With regard to becoming happier, more effective leaders, His Holiness quoted what members of the Pritzker family had told him when they invited a group of Tibetans to settle in the vicinity of Chicago. They expressed appreciation of Tibetans strong sense of community responsibility. They hoped the way Tibetans tend to live in peace and harmony would set an example for others to follow.
His Holiness also referred to his admiration for the European Union and the way historical enemies decided to set their hostility aside in favour of the wider European community. These days when they talk of ‘we’ and ‘us’, they’re thinking of the whole community. He expressed the hope that young people today can learn from this.
In replying to students’ questions His Holiness recommended paying attention to medical advice about how much connection people can safely have while trying to limit the spread of the coronavirus pandemic. He remarked that long periods of isolation have provided him with the solitude to meditate.
Asked how technological developments influence the polarization of society, as opposed to developing harmony, compassion, and respect for differences, His Holiness stated that it depends on how we use technology. He cited the example of nuclear weapons whose power to deter war and preserve the peace depends explicitly on their not being used. How we use technology, such as social media, depends on our motivation and our overall attitude. Remembering that we belong to one human community trying to live together in harmony on this one planet will lead to more positive results.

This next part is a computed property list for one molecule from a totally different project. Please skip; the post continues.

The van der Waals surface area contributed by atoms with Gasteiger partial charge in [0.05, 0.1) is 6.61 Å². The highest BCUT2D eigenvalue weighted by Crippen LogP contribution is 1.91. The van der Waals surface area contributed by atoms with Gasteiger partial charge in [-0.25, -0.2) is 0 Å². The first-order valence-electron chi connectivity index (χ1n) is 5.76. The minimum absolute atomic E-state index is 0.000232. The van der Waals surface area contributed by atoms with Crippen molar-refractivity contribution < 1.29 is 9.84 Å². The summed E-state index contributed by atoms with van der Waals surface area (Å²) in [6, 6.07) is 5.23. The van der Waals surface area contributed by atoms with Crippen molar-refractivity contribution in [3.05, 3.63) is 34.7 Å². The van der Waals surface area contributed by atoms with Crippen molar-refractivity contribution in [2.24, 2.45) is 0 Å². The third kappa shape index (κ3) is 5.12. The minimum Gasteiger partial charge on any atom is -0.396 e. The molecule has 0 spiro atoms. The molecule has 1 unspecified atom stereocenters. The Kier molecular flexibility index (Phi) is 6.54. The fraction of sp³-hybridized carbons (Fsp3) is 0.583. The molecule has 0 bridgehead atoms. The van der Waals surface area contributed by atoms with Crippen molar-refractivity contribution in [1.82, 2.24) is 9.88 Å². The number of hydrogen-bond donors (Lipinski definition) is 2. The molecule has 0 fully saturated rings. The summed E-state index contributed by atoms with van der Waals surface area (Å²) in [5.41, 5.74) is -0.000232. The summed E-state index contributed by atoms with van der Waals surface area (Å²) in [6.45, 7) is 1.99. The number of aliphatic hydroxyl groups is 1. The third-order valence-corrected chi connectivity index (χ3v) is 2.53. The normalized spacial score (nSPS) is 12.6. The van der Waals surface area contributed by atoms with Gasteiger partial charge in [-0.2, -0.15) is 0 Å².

As soon as we are born, our mothers show us compassion and provide us with security. This experience of happiness is the basis of our survival, but it is also the basis of our human community. Because he regularly reminds himself of the oneness of humanity, His Holiness declared that wherever he goes and whoever he meets, he regards them as human brothers or sisters. He observed that this sense of equality is a reason why democracy is a better system of government than rule by kings or queens. He added that since the Tibetan community in exile achieved an elected leadership he has been able to retire completely from his political responsibilities.
When a student wanted advice on dealing with frustration and disappointment, His Holiness repeated what he called the practical advice of an Indian scholar from the past. Analyse the situation; study it. If there is a way to overcome the difficulty you face, there’s no need for worry or fear. Just put the solution into effect. If the problem is beyond your control, fear and worry won’t help.
“Ultimately,” His Holiness added, “whether life is successful or not depends on us. We are our own masters. Knowledge and self-confidence are important. Foolish or poorly founded confidence can be dangerous. Take a broad perspective. Look at things from different angles. Analyse and investigate, but combine your analysis with warm-heartedness.
“Business takes place within human society. Whether it’s a success or not depends on others. If they trust you, you’ll be successful. Education and training need to focus on the consequences of our actions for the whole of humanity and the well-being of society in the long run.
“Real happiness is related to our mind and emotions rather than material prosperity alone. This is why even poor people can be happy and joyful. Business people and the wealthy may have plenty, but if they always want more, they feel discontented. We may be physically well-off, but fear and mistrust on a mental level are likely to stoke anger and jealously, ultimately leading to unhappiness. Pursuing a materialistic way of life doesn’t provide all the answers, we also need to learn how to manage our emotions.